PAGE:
leader YLT
defender EB
Beistand Luther
astitit Latin

Rom. 16:7

ἐπίσημοι ἐν τοῖς ἀποστόλοις

of note among the apostles KJV
Junias – of note among the apostles YLT
Junias – of note among the Apostle EB
Junias – berühmte Apostel Luther
nobiles in Apostolis Latin

1 Cor. 11:10

ἐξουσίαν ἔχειν ἐπὶ τῆς κεφαλῆς

have power on her head KJV
[a token of] authority upon the head YLT
to have permission EB
eine Macht auf dem Haupt haben Luther
potestatem habere supra caput Latin

1 Tim. 2:12


to usurp authority KJV
rule YLT
have authority over a man EB
daß sie des Mannes Herr sei Luther
dominari Latin

I don’t think readers realize that when I noticed that the NET notes didn’t mention “leader” for προστάτις, I was genuinely surprised because we used the Young’s Literal Translation as a reference Bible when I was young. Some may talk about my having a “preferred” interpretation but I am displaying legitimate concern when a traditional and literal understanding is not even referenced in notes.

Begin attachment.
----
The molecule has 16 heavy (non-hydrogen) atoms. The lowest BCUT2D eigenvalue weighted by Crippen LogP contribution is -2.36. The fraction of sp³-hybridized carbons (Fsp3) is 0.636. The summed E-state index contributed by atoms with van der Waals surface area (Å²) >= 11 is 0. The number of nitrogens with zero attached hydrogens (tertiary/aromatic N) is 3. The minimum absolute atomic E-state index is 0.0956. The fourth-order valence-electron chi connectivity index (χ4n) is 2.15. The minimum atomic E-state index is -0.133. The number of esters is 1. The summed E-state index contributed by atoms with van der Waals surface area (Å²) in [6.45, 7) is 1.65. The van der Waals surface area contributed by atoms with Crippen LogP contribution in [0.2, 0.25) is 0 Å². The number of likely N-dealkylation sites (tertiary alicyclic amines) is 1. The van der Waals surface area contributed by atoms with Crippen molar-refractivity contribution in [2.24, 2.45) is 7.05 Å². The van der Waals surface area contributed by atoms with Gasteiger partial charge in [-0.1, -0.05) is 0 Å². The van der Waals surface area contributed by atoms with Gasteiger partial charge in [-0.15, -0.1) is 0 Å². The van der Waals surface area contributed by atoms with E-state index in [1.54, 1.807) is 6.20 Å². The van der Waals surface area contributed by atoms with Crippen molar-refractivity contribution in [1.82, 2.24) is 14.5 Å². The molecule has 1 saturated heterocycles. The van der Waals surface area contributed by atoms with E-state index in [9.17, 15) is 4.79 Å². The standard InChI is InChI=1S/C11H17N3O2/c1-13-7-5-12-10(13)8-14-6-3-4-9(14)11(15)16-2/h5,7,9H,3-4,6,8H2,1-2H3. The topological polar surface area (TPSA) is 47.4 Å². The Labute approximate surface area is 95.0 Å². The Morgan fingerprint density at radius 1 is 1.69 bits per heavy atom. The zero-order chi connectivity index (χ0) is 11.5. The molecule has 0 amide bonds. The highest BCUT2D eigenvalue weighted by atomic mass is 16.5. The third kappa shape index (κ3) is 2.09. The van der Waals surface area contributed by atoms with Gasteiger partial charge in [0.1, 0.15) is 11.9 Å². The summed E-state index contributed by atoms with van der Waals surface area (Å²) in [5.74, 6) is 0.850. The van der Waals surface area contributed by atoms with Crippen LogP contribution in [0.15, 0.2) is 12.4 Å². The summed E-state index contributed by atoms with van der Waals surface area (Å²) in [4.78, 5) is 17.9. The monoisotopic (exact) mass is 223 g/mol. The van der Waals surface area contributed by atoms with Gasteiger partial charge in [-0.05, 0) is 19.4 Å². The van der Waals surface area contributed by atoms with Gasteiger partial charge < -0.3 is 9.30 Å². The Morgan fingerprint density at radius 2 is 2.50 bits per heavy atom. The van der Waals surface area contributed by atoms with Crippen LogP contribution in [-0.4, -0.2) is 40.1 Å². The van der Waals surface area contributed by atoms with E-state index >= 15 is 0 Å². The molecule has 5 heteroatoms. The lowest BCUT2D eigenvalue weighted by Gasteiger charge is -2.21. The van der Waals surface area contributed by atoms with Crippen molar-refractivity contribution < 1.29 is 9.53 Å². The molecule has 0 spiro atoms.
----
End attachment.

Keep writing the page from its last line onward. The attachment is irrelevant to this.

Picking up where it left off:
But I want to ask which modern Bible would be a candidate for the most traditional and literal translation with regards to these verses? Which ones are the farthest removed from tradition? I have only checked a handful so far. Believe it or not!


I’m going to score these Bibles out of 4, counting Rom. 16: 1 and 2 together. If we look at the accepted text base and lexicons which are contemporary with these Bibles, they would all score 3 out of 4 for being literal.

Young’s Literal Translation – 2 1/2 out of 4,
Emphasized Bible – 2 out of 4,
King James Version – 3 out 4,
Luther – 2 out of 4,
Vulgate – 3 out of 4